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INTRODUCTION. Our study of the Book of Genesis showed it to be, like all the historical books of the Bible, and like Oriental histories generally, a compilation. The fact is now generally conceded that the documents underlying it admit to a greater or less extent of extrication, though advocates of the traditional authorship necessarily limit the documents to a period earlier than Moses. It is our purpose to test the validity of this limitation, and, if the documentary analysis be found practicable in the later books, and the traditional account of authorship thus becomes untenable, to derive from the documents themselves an inductive theory of their origin, purpose, character, and relation to the progress of religious thought, i. e, of divine revelation.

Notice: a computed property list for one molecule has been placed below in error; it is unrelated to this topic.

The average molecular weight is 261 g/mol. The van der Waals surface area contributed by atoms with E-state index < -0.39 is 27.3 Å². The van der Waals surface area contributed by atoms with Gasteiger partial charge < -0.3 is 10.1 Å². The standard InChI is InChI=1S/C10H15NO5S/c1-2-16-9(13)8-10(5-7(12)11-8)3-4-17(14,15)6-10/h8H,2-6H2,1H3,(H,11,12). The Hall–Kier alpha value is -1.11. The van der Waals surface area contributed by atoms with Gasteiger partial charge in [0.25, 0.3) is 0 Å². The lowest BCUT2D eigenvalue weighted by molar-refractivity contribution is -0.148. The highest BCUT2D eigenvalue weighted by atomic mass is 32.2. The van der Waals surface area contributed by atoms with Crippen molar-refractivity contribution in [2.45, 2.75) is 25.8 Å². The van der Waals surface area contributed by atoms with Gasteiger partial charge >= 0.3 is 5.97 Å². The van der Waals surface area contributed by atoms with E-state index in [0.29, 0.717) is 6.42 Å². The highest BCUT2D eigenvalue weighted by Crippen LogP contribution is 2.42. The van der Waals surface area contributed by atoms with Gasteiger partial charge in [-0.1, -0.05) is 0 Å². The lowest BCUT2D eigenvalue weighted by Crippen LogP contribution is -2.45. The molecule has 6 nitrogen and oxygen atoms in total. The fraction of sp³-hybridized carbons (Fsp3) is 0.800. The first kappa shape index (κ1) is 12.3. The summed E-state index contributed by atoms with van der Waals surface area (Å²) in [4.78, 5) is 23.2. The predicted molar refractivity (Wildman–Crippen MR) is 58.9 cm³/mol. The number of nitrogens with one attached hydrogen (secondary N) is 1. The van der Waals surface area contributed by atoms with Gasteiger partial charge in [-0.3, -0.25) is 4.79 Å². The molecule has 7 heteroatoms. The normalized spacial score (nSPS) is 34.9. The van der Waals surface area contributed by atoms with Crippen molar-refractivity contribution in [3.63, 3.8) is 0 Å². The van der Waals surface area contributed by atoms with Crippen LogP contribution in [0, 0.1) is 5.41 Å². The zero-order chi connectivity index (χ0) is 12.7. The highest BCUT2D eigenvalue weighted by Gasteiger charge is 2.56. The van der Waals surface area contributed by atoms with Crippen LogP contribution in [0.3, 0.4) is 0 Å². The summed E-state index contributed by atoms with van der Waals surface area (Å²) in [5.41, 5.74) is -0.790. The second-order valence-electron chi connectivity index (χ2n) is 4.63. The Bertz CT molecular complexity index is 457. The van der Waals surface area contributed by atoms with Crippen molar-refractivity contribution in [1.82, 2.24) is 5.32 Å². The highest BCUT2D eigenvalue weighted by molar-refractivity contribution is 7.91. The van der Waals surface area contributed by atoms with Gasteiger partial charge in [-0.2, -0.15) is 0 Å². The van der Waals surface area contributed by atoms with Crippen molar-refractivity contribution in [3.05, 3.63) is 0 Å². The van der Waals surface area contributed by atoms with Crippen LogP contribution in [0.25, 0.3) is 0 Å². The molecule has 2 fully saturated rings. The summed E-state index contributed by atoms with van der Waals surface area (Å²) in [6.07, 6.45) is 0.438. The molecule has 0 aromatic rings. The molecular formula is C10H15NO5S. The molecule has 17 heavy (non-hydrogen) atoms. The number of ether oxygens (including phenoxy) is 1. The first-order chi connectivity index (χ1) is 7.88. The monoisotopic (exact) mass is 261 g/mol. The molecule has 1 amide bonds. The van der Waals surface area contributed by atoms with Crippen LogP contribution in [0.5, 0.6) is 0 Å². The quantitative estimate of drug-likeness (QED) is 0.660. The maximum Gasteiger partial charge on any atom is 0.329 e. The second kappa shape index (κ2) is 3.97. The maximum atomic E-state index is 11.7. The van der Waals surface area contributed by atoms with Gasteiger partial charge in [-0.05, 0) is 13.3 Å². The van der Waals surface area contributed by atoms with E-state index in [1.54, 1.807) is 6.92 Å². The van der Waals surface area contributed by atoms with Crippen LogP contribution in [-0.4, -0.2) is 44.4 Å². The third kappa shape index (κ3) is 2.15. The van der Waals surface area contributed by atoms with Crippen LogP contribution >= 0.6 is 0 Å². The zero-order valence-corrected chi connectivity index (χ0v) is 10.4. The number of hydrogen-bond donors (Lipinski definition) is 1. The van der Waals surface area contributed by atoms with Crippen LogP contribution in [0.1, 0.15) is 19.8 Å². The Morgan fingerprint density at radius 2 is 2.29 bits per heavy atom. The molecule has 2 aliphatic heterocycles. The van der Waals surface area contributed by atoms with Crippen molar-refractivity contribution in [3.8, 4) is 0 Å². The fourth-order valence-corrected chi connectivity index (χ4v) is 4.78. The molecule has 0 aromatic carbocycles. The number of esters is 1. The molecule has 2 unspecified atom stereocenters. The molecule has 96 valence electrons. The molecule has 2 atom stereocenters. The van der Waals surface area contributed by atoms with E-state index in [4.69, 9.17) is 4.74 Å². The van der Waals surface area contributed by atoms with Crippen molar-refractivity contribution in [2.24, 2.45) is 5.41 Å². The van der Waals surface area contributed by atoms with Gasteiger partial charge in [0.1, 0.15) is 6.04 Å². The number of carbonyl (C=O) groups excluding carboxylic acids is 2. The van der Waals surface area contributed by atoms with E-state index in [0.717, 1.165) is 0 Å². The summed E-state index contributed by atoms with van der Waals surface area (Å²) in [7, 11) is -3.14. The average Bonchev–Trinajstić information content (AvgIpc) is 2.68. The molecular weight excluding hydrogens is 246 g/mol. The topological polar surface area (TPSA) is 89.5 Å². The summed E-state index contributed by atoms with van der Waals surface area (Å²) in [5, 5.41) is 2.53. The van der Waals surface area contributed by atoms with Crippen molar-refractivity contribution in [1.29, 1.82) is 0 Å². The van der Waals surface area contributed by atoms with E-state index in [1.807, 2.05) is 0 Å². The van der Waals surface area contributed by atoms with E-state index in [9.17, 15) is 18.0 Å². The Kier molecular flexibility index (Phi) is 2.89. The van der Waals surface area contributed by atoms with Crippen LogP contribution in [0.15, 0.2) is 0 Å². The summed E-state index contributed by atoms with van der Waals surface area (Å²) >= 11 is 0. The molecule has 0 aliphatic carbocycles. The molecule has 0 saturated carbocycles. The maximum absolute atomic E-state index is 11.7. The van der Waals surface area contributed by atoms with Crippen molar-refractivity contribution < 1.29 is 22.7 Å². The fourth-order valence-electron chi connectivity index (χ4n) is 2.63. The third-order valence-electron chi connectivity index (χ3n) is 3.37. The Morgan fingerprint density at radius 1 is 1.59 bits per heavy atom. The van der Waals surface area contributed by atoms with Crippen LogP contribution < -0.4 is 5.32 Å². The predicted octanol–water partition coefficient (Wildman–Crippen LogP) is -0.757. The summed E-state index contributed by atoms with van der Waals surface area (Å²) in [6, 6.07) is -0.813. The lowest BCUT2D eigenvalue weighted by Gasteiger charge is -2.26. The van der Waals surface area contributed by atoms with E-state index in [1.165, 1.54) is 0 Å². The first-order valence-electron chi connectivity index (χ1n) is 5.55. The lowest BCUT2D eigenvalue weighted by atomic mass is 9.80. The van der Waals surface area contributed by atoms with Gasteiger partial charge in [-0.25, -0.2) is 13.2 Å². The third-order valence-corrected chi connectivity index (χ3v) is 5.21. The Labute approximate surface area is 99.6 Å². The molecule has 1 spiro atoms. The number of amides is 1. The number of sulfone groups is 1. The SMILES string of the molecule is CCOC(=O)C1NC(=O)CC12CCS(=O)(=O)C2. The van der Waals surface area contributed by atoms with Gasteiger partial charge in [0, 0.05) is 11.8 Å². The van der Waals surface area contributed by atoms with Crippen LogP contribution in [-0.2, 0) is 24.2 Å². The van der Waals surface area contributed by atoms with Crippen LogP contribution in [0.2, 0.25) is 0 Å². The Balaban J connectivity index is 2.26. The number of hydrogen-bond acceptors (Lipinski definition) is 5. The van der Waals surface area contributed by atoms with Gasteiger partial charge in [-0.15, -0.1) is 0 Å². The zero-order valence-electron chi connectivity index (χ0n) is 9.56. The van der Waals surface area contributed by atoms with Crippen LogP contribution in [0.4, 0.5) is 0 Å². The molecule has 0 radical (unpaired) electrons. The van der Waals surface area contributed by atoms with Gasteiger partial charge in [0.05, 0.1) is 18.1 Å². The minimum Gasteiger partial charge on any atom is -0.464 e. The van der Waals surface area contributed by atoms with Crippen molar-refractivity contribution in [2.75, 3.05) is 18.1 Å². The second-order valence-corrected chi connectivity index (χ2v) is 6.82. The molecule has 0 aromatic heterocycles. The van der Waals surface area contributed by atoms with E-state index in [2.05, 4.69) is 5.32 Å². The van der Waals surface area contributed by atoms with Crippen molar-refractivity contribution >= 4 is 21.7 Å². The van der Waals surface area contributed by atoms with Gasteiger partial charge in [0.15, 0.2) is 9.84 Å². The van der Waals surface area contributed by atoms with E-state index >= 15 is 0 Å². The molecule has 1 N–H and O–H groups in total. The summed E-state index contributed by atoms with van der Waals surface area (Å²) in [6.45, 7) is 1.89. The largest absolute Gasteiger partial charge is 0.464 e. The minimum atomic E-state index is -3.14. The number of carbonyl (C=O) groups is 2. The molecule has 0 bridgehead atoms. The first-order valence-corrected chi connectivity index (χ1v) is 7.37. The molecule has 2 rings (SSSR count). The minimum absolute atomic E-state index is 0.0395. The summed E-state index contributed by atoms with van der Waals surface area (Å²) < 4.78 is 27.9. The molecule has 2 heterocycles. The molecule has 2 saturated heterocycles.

A review of the three documents found to underlie the Book of Genesis, J, E, and P, reveals a very strong presumption in each case that they were continued at least to include the story of the conquest of Canaan. The document P, known as the Priestly Law-book, and generally assigned by critics to the fifth century B. C., is made up in Genesis of ten toledoth (approximately “ genealogies "), generally mere pedigrees, or tables of statistics of births, marriages and deaths, of the stock of Israel from Adam to Joseph. These extend to the collateral branches and follow an exact chronology (necessarily artificial) beginning from the Creation, of which the very days of the week are specified. At intervals this slender stream widens out to a broad pool, when the writer proceeds to give in incredibly minute detail the origin of Israel's religious institutions, among which the divine covenant to give them the land of Canaan occupies perhaps the foremost position. Thus the “Genealogy of the Heavens and the Earth" employs the story of Creation to trace to it the divine origin of the Sabbath ; a pedigree of ten generations introduces the “Genealogy of Noah,” which employs a version of the Flood-story to trace the origin of the Noachic covenant and law of blood-shed and meats ; a second ten-linked pedigree introduces the “Genealogy of Terah,” father of Abraham, signalized by the revelation of the name El-Shaddai, covenant of the Land to Abraham's seed, and institution of circumcision, ch. xvii., and by the acquisition of the first foothold in Canaan, the Cave of Machpelah, ch, xxiii. The subsequent genealogies only depart from the tabular form to record briefly how Jacob was sent by his parents to Mesopotamia to secure a wife of Abrahamic stock, unlike the Canaanite wives of Esau ; how God reiterated the covenant of the land to Isaac and Jacob, and how Joseph, having become governor of Egypt, brought his father and brethren thither with all their great wealth. P's story of the patriarchal age concludes with the blessing of the dying Israel, who charges his sons to bury him in the Cave of Machpelah with his fathers, and tells Joseph particularly, in blessing his sons as separate tribes, how El-Shaddai reiterated to him at Luz the blessing of Abraham and the covenant of the land, saying: “Behold I will make thee fruitful and multiply thee, and will make of thee a company of peoples ; and will give this land to thy seed for an everlasting possession." We are thus left looking forward for the redemption of this promise, and for the sequel to this beginning of an account of Israel's religious institutions.